Key man insurance

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Life insurance is often associated with standard personal life policies, such as whole life and term options. However, companies also have access to life insurance benefits and one option used is referred to as “key man insurance.” Companies use key man insurance to receive a death benefit payout in case an employee critical to the company’s operations passes away. The death benefit can then be used to give the company time to recoup from the loss or hire and train the next person to fill the essential role.

What is key man insurance?

Key man insurance is a type of life insurance policy that a company purchases on the life of a founder, owner, executive or anyone else who is essential to the running of the business. The beneficiary of the policy is the company and the premiums are paid by the business. This type of policy may also be referred to as key person or a key people insurance policy. It also falls under the umbrella of a corporate-owned life insurance policy, where a company takes out a policy on a specific employee or group of employees.

A key person could be considered an owner, founder, top executive, salesperson or even someone with special knowledge and skill sets. The idea behind key person insurance is that the company would receive the death benefit to add a financial buffer in case of the sudden loss of someone critical to company operations. The payout could potentially buy the company time to strategize and determine the next steps for the business.

How is key man insurance taxed?

Key man insurance is purchased with after-tax dollars and the premiums are not tax-deductible. Like other types of life insurance policies, if the key employee passes away, the company will receive the death benefit tax-free in most cases. There are exceptions to this and a trusted tax advisor would be able to walk the company through the regulations and documentation needed. The tax forms would have to include how many employees have the key person insurance, if there was consent given by each employee and the amount of coverage in place.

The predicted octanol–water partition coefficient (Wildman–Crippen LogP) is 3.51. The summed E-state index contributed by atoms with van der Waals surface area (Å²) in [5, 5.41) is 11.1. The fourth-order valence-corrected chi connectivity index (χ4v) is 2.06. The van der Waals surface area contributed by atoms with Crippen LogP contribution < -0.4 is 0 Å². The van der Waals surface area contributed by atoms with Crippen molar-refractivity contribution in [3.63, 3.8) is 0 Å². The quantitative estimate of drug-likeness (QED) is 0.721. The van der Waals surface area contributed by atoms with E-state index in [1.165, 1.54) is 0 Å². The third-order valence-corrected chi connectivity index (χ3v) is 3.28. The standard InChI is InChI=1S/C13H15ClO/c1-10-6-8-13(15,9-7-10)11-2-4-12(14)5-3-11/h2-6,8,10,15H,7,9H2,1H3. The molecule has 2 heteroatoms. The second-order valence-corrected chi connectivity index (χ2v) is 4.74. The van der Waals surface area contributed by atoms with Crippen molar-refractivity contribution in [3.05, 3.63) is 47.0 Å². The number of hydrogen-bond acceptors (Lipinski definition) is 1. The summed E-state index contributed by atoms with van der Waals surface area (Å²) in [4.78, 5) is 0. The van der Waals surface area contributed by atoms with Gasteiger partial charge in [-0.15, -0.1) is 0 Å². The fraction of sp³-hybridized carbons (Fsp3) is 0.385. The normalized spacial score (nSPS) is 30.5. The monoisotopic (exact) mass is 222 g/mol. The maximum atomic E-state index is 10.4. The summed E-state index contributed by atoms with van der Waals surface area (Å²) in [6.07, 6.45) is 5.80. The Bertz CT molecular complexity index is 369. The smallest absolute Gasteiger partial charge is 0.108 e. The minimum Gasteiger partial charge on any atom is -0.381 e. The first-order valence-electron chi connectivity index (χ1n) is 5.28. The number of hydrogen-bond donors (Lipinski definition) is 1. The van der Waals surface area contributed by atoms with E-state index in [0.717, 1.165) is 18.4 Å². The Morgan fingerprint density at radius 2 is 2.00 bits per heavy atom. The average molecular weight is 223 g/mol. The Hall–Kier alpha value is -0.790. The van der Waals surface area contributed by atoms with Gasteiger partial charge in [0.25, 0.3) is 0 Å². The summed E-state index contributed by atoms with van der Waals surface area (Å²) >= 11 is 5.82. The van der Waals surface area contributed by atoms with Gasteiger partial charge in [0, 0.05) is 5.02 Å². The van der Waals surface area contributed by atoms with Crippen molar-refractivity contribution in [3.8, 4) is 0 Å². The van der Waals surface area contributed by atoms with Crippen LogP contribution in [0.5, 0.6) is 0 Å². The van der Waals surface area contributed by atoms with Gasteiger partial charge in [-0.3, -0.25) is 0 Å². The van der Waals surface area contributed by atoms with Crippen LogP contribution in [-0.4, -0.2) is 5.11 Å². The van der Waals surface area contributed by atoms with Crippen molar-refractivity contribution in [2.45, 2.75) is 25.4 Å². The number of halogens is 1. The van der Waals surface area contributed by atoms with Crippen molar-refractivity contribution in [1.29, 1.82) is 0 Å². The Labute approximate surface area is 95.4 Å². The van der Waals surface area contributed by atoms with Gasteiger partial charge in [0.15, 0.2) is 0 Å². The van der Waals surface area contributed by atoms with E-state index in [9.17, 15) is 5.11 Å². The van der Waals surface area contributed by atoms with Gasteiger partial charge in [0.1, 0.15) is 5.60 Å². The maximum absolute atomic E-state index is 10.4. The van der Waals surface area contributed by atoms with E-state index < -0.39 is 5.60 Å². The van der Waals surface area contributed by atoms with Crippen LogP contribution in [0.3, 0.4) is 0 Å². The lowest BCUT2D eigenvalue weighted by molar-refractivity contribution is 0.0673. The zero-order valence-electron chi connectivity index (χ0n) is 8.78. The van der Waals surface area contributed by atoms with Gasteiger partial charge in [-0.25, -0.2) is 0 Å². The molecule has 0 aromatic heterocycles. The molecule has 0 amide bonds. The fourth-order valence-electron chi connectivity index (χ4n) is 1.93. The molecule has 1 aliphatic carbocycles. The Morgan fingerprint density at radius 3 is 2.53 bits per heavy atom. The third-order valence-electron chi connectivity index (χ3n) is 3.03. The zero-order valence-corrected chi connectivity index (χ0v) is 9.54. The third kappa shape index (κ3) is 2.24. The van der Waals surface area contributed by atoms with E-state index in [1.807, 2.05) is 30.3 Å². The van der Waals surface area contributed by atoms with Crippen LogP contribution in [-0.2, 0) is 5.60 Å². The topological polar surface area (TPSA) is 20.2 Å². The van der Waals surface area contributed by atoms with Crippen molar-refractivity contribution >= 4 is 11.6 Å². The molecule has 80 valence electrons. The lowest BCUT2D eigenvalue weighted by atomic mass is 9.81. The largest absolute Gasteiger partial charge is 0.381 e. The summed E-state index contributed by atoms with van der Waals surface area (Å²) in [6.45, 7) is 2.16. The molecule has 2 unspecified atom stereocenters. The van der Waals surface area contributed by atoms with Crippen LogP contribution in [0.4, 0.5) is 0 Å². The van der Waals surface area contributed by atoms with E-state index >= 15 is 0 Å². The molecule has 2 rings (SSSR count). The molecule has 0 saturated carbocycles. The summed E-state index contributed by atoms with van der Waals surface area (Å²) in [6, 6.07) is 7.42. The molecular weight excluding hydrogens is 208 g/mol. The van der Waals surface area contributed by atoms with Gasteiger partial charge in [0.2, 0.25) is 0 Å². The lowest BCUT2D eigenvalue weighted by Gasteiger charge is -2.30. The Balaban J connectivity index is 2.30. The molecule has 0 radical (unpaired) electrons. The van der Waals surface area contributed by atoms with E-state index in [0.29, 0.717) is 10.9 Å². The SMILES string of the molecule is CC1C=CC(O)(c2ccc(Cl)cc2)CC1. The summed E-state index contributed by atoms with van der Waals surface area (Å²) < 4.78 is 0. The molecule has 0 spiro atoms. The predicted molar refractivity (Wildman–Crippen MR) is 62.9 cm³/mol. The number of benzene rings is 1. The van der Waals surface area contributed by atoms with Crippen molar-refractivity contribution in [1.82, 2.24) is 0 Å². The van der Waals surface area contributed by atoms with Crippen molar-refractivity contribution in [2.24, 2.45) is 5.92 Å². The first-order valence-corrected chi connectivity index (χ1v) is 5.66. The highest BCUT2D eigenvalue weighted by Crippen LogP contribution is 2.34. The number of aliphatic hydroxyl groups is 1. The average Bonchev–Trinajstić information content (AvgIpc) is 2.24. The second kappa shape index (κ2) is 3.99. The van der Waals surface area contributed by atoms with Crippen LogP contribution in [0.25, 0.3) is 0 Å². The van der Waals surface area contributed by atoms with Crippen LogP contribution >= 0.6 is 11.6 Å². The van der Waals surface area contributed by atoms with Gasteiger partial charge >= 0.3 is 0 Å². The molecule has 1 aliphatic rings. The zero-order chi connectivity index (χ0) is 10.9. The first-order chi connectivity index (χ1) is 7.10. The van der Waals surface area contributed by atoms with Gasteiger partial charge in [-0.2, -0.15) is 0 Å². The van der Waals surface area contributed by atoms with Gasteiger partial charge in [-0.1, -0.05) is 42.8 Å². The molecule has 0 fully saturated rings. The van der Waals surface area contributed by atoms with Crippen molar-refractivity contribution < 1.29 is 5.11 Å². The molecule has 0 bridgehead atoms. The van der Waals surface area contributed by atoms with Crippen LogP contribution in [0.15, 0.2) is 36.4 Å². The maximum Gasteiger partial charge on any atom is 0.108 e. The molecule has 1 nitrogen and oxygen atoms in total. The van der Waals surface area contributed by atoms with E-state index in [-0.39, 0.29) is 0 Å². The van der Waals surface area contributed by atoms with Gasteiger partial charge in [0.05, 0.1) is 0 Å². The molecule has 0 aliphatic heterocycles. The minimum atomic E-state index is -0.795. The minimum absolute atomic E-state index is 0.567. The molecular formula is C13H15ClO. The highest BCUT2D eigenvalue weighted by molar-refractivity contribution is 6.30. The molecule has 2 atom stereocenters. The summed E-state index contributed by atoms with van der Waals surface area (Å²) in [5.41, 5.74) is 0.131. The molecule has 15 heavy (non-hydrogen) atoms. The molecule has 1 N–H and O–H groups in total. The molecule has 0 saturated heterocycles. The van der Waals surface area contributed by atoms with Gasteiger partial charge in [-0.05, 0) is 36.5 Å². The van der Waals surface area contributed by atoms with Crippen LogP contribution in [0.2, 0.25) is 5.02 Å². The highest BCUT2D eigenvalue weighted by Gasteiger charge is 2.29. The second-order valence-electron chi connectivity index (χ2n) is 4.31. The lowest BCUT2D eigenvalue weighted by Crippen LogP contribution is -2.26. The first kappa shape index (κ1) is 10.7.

Key man insurance policy types

Much like personal life insurance policies, key man insurance can be structured under different categories of life insurance. The most common categories are term and permanent life.

  • Term life insurance: Term life policies provide coverage if the policyholder passes away within a certain term or time period. Typically this is a 10-, 20- or 30-year term. However, with key man insurance, the policyholder is the company and the term period could be tied to any key date, such as retirement. Term life is usually a much less expensive option than a permanent life insurance policy.
  • Permanent life insurance: Permanent life insurance provides lifelong coverage as long as premiums are paid and the policy builds cash value over time, in addition to providing a death payout. Because the policy builds cash value, the business is able to access this and use it as collateral for loan purposes. It can also be sold if the company no longer wishes to maintain the policy. However, these benefits make the policy more expensive than term life options.